Safe H2 fuel handling and use for efficient implementation (SH2IFT-2)
Based on the findings of the first SH2IFT project on the safe handling and use of hydrogen, several research gaps were identified for future work. This motivated the creation of SH2IFT-2, aimed at developing new knowledge on the identified research gaps as well as facilitating the competence required for supporting the widespread use of hydrogen in the society.

The project will investigate the following:
• Measures to prevent the formation of explosive hydrogen atmospheres and toxic ammonia conditions in enclosed spaces by means of ventilation
• Damage potentials in ignited large high-pressure discharges
• Impacts of hydrogen jet fires on exposed equipment and passive fire protection (PFP) products 
• Differences between hydrogen and hydrocarbon jet fire exposures
• Mechanisms of degradation due to hydrogen-metal interactions in a defined application
• Strength-of-knowledge in risk assessments and the overall risk picture for a range of energy carriers used in different energy systems, with a view to provide science-based recommendations to stakeholders

RISE Fire Research leads the work package of experimental investigations (WP1) and is directly responsible for the conduction of jet fire experiments using gaseous and liquid (cryogenic) hydrogen. These experiments are aimed at evaluating the influence of jet fires on targets with and without passive fire protection (PFP) to investigate how PFP products created for hydrocarbon fires perform in hydrogen fires, making it possible to highlight points of strength and potentials for improvement. A test facility with a large hydrogen inventory is being built for this purpose.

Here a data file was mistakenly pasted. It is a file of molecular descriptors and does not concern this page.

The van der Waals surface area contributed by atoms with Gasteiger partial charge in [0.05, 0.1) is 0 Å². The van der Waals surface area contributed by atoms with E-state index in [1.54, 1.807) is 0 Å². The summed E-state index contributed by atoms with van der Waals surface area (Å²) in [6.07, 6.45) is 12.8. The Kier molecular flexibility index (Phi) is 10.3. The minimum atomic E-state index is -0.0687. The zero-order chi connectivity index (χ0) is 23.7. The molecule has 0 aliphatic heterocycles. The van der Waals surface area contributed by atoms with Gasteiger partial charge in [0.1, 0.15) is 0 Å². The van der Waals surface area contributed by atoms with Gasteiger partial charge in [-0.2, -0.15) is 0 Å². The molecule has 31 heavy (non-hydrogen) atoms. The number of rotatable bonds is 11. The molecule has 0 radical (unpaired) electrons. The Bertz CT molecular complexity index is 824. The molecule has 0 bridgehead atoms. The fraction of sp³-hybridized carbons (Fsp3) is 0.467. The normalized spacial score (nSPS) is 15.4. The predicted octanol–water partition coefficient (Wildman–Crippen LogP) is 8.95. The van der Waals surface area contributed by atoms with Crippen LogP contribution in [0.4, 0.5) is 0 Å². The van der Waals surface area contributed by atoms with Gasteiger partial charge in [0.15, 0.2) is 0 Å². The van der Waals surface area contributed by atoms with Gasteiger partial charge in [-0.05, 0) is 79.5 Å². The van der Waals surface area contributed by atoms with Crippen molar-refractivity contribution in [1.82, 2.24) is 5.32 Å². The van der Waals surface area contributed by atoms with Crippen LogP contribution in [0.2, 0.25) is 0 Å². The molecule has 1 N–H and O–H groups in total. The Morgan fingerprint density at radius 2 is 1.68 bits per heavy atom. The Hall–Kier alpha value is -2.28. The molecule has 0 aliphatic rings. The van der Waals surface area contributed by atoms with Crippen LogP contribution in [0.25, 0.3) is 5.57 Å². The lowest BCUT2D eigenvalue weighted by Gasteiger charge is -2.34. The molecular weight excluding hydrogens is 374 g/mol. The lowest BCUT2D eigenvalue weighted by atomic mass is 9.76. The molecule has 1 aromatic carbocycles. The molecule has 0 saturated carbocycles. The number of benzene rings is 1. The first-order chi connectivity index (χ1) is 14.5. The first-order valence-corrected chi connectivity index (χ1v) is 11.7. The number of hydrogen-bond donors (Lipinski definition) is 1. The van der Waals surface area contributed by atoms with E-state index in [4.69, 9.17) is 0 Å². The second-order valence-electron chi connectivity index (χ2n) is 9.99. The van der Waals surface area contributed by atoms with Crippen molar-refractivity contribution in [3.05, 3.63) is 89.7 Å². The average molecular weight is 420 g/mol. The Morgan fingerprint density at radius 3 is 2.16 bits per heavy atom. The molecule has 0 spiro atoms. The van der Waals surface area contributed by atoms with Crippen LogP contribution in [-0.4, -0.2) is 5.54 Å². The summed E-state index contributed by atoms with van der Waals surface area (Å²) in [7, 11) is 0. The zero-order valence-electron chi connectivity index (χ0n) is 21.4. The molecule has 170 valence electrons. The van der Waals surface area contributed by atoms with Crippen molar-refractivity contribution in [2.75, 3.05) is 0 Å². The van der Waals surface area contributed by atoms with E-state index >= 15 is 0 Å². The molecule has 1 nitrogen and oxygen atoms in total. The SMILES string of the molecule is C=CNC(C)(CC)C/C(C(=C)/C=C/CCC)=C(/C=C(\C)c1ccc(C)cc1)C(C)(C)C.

SH2IFT-2 has been funded by the Research Council of Norway (NFR) and it is a collaborative and knowledge-building project (KSP). The project started on the 1st of October 2021 and runs until the 30th of September 2025. For more information, refer to the project website linked at the side. 

Hydrogen flames are not visible to the naked eye, except in the presence of contaminants or interactions with combustible items. The thermal image to the left and the normal image to the right are taken from the SH2IFT-1 project. Photo by RISE Fire Research